3 Boys Find Piece Of Mastodon Jawbone In Mississippi


During their spring break, three students in Mississippi found the partial jawbone of a mastodon while walking on their family property. They stumbled upon their discovery while walking through a recently plowed field.

Upon first seeing the fossil, the boys thought that it was a log, then later believed it was a dinosaur bone.

Mastodon's Jawbone

Shawn and Caid Sellers and Michael Mahalitc discovered the jawbone in Bovina, Mississippi. Caid Sellers said that he spotted the jawbone in the dirt. At first, he thought that it was a log until he flipped it over and noticed that it had teeth. The boys weren't able to lift the jawbone at first because it was so heavy.

After alerting the Sellers boys' mother, she called the Mississippi Museum of Natural Science to alert them of the fossil that had been found. The next day they went to the museum where an expert confirmed that this was the remains of a mastodon.

The family says that they have been finding ancient remains such as petrified wood on the property but were shocked to find the jawbone. George Phillips from the Mississippi Museum of Natural Science says that he was able to determine the age of the fossil by the number of teeth present in the jaw. Phillips says that the mastodon was a very mature individual.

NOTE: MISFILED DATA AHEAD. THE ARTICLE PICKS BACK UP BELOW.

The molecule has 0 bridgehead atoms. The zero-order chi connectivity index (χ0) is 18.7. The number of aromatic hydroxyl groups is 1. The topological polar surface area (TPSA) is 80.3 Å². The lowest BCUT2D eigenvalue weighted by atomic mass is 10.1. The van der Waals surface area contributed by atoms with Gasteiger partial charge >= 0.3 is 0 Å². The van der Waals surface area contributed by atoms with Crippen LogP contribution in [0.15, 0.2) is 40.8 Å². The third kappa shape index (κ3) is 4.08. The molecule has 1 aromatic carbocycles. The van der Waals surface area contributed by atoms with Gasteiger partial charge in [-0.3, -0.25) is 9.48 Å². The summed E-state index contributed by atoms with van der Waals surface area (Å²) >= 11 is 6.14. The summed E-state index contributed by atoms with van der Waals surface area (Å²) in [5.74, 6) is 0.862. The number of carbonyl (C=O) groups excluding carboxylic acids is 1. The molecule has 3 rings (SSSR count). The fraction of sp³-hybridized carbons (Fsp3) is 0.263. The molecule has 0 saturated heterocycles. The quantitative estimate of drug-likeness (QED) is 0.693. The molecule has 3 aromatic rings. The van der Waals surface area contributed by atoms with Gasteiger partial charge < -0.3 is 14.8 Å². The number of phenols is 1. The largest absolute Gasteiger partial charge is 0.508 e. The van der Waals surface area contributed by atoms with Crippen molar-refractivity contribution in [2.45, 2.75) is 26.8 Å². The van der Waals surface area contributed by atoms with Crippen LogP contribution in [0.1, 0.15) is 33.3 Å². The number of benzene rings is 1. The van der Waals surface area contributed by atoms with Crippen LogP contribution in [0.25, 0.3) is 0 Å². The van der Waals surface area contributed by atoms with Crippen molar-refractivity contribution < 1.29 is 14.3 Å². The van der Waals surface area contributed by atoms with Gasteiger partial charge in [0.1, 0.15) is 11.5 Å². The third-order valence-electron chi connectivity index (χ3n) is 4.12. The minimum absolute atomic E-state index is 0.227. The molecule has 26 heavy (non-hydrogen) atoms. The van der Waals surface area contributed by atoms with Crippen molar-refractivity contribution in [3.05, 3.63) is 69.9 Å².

Mastodon Teeth

Over the course of their lifetime, a mastodon has 24 teeth, but only two or three teeth were in use at any time, according to Phillips. Mastodon's teeth grew out of the back of their mouth and began to move forward. Phillips explained that the life cycle for a tooth included cleaving over time, gradually eroding, and then being shed out of the front of the animal's mouth.

The jawbone that was found was the lower left jawbone of the mastodon. It only had two teeth on the piece. Phillips said that these would be the last two teeth in this part of the jaw, in total this mastodon would have had eight teeth.

Mastodons were related to woolly mammoths and elephants. They first appeared 27 million to 30 million years ago in North and Central America. Mastodons went extinct around 10,000 likely due to climate change or human hunting.

Mastodons were also smaller than modern elephants. While modern elephants grow to be 14 feet tall and weight 7 tons, mastodons were only 8 to 10 feet tall and weighed between 4 to 6 tons.

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